Those dungeons are right out of SMT games. They are some effective and sprawling puzzle dungeons. Each one has a trick. One had the player avoid camera’s that snap a photo and send the player back to the start, another is set on the back lot of a movie shoot. Each has its own tricks and themes and none are a pushover. Since the bulk of the player’s time is spent in the dungeons, they needed to be good and they are.
Going into the game, I was afraid that the theme and cast would be suffocating, but Atlus, who did the heavy lifting on this game, and the localization team did a wonderful job creating a group that is largely enjoyable. They don’t break far from anime tropes for characters: there’s a taciturn loner, an earnest yet slightly inept romantic interest, and a boozy female authority figure, but they are portrayed in such a way as to make them charming instead of grating. Touma, the player character’s best friend, really wants to be a Power Rangers like hero. He tries to live up to a heroic ideal in his real life. There isn’t much complicated about him, but he is generally positive and enjoyable. Other than protagonist Itsuki, the bland everyman that rallies the others around him, Tsubasa is the center of the game. It is her quest to become an Idol, despite her nervousness and fear of the spotlight that continually pushes things forward. It is what gets her and Itsuki drawn into this drama and her rise and success keeps bringing the team in conflict with the dark forces working behind the scenes. If he character didn’t work the whole thing would fall apart. Luckily, she is one of the games strength. TMS does a great job of building that character throughout, as she conceivably grows as a performer and a character. I don’t even have time to get into Barry Goodman, who might be the most scathing take on a Western anime fan I’ve ever seen.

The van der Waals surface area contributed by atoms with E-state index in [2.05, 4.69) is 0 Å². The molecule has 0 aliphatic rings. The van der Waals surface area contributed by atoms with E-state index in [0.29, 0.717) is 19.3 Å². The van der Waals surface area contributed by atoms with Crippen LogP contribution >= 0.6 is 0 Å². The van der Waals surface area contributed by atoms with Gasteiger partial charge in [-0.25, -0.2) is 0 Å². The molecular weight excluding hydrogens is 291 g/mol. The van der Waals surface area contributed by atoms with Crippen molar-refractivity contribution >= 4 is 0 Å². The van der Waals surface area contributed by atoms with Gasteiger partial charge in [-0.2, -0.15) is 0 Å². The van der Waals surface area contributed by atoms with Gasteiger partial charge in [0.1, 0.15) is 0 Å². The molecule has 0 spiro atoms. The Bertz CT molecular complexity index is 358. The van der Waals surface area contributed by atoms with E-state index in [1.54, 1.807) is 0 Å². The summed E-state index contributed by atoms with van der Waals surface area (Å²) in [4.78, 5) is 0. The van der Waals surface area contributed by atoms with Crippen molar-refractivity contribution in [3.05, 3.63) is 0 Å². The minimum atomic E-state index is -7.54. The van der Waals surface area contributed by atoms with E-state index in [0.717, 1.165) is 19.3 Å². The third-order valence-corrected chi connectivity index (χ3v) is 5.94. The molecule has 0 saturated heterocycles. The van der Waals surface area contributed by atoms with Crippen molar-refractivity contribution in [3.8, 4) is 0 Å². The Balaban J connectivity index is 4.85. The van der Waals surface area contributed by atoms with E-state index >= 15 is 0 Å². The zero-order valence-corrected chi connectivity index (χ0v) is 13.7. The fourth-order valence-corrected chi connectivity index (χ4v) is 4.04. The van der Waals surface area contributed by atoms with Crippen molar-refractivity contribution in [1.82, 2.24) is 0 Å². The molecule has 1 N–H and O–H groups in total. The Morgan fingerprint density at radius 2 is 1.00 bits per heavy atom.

Spending so much time with the characters helps disguise how small this game actually is. It is only six dungeons and one hub area. There are a handful of other areas, one screen each, but outside of the dungeons the game is actually tiny. It is like the game wants to pass itself off as a sprawling JRPG experience, but to do so it has to patch over its budget roots. It doesn’t make much of a difference while playing, but thinking back on it makes it clear how limited the game is. Maybe limited is the wrong word; focused us more appropriate.
If the battle system comes out of SMT, where does Fire Emblem fit in? In the Mirages, the spirits that help the party fight their evil counterparts. The Mirages are all slightly reimagined Fire Emblem characters, mostly from the first game or Awakening. They act like the Personas out of that series. The main plot is about the Fire Emblem characters getting stuck in the real world. It is nonsense, but it kind of works.
There are some problems with this game. By the end battles can become tedious as the increasingly complex attack sessions take longer and longer to play out. It feels like it goes on about one dungeon too long. Outside of each character’s trio of sidequests, there isn’t much else to do but fight through the dungeons. Still, I think I love this game. It is not subject matter I tend to like, but Tokyo Mirage Sessions makes it all feel refreshing. It is probably the best console JRPG since Persona 4. It is light, a piece of fluff, but also a fully realized experience that doesn’t get made all the often anymore.